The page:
Jumper’s Knee

Jumper's knee is a term given to pain in the quadriceps or patellar tendon, the prominent tendon on the front of the knee joint which connects the quadriceps muscle group to the front of the tibia (shin bone). People often refer to the portion above the patella (knee cap) as the quadriceps tendon and the portion below as the patellar tendon (pic below). In reality it is one continuous tendon with the patella embedded within, so going forward this page will refer to the entire structure as the quad tendon.

Tendon problems are caused by too much physical stress. The body is designed to adapt to physical stress, but recovery abilities have limits. When people perform a movement that features high tendon stress too often, breakdown of the tendon can exceed repair. Even if it is ever so slightly, this accumulates over time and eventually results in an unhealthy tendon. The term tendinitis is often used to describe this condition. The suffix "itis" means inflammation, so tendinitis simply means tendon inflammation. There is often not much visible swelling associated with what most people call tendinitis. Even if there is, it's important to understand that inflammation is not the actual problem. The problem is that physical stress has caused a lack of structural strength in the tendon. At a microscopic level, the tendon matrix is degraded to some degree. Inflammation is the body’s response to this problem. It’s a good and necessary thing. With that in mind, I prefer the term tendinosis. The suffix "-osis" just means "a condition. The problem we are facing in jumper’s knee is not inflammation but a tendon in an unhealthy condition. So what can we do about it?

To fix jumper’s knee we have to address the tendon structure. There are numerous methods such as icing, taking pain killers, foam rolling, and flossing that may numb the pain or desensitize the tendon. These may help you get through a workout or game, but they do nothing to actually make the tendon healthy again. What we need to do is develop strength in the tendon over time. This requires finding the right amount of stress that will stimulate positive adaptation rather than just break the tendon down further.

Key Point 1: Stop Jumping

Jumping puts high stress on the quad tendon. Doing it too much is usually what causes tendinosis in the first place. Now with the tendon in an unhealthy condition, it is not realistic to think the tendon can heal if jumping continues. Along with that, it is often necessary to stop athletic activity in general. Even running, stopping, and cutting can be too stressful to allow quad tendon healing, depending on how bad the tendinosis is.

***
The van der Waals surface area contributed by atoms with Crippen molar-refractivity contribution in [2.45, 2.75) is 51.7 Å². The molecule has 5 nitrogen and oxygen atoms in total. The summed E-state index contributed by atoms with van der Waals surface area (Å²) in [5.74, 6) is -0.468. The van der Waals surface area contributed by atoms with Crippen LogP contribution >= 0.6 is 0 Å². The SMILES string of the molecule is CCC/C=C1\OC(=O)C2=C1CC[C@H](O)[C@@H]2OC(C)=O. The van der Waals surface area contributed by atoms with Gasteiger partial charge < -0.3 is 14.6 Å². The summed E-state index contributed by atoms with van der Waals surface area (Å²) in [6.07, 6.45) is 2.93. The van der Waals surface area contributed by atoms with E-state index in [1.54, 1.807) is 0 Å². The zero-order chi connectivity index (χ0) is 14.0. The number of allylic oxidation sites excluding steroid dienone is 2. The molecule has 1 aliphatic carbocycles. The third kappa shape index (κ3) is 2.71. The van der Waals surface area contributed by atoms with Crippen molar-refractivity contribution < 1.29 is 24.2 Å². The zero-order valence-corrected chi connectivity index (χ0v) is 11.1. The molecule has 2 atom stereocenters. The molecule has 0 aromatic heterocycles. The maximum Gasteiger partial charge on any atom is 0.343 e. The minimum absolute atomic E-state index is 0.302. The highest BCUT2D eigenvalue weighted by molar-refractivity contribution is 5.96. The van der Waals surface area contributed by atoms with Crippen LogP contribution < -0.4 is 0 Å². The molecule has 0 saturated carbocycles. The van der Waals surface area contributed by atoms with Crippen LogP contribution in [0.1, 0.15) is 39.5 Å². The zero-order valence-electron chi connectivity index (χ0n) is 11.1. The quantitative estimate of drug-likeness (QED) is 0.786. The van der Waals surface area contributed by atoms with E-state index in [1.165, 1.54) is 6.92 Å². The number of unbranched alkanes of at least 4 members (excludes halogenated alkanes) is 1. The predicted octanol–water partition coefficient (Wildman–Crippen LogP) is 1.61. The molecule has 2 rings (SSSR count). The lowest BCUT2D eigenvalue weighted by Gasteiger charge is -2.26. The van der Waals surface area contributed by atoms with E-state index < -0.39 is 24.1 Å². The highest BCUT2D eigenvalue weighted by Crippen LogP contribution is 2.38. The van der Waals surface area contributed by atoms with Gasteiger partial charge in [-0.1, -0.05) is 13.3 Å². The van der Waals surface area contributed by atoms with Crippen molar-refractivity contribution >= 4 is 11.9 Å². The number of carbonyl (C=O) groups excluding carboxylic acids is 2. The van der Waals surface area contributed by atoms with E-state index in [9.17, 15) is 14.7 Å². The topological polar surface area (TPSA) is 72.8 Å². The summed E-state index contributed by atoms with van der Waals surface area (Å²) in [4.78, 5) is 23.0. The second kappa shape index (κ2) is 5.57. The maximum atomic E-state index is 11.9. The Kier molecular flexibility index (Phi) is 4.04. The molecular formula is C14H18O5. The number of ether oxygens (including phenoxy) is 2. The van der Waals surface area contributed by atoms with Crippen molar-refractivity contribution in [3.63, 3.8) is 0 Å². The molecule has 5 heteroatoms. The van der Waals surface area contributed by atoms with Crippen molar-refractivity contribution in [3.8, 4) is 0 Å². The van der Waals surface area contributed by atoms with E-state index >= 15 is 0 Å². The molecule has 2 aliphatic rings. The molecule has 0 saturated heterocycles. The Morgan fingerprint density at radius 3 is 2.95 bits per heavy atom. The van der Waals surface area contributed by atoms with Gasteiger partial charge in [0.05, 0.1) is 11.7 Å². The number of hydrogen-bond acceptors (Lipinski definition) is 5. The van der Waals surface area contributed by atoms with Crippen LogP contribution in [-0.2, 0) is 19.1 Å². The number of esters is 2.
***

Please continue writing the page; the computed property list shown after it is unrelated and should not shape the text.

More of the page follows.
Key Point 2: Use Progressive Rehab Exercises

To develop quad tendon strength we need to do quadriceps exercises. Ok, simple solution. Just do squats, lunges, leg press, leg extensions, etc, and that will make the muscles and tendon stronger, right? If the quad tendon is healthy to start, then yes, these high stress exercises should cause positive adaptation. But if it’s not, these exercises will likely make things worse. What we have to do is start with lower stress and progress to higher stress as the tendon adapts.

The videos below show a progressive rehab plan. Use pain as your guide to progressing through the exercises. Here are some guidelines...
  • If any exercise hurts, your tendon is not ready for it.
  • We actually need to take that a step further. If any exercise hurts when you wake up in the morning, your tendon is not ready for it. It is entirely possible to have pretty bad jumper’s knee and still be able to warm up and jump or squat without pain. This does not mean those activities are ok to do. It happens because the body de-sensitizes dramatically when it warms up for exercise. Don’t be fooled into thinking how you feel when you warm up is an accurate indication of tendon health.
  • Even if an exercise feels great, if it causes a negative response in the days following, your tendon is not ready for it. Any time you make a step up in stress level, use lower stress again for the next couple days to make sure your tendon responds well.
  • Some of the exercises can cause de-sensitization that lasts into the next day. If you wake up feeling like you went from 50 to 100 percent from one rehab session, don’t fall into the trap of thinking you are fully healthy. Assume that your tendon did not miraculously heal overnight, and stick to the rehab plan.

I understand it is extremely difficult, but I encourage you to follow these cautious and patient recommendations in your rehab. See the following videos for exercises.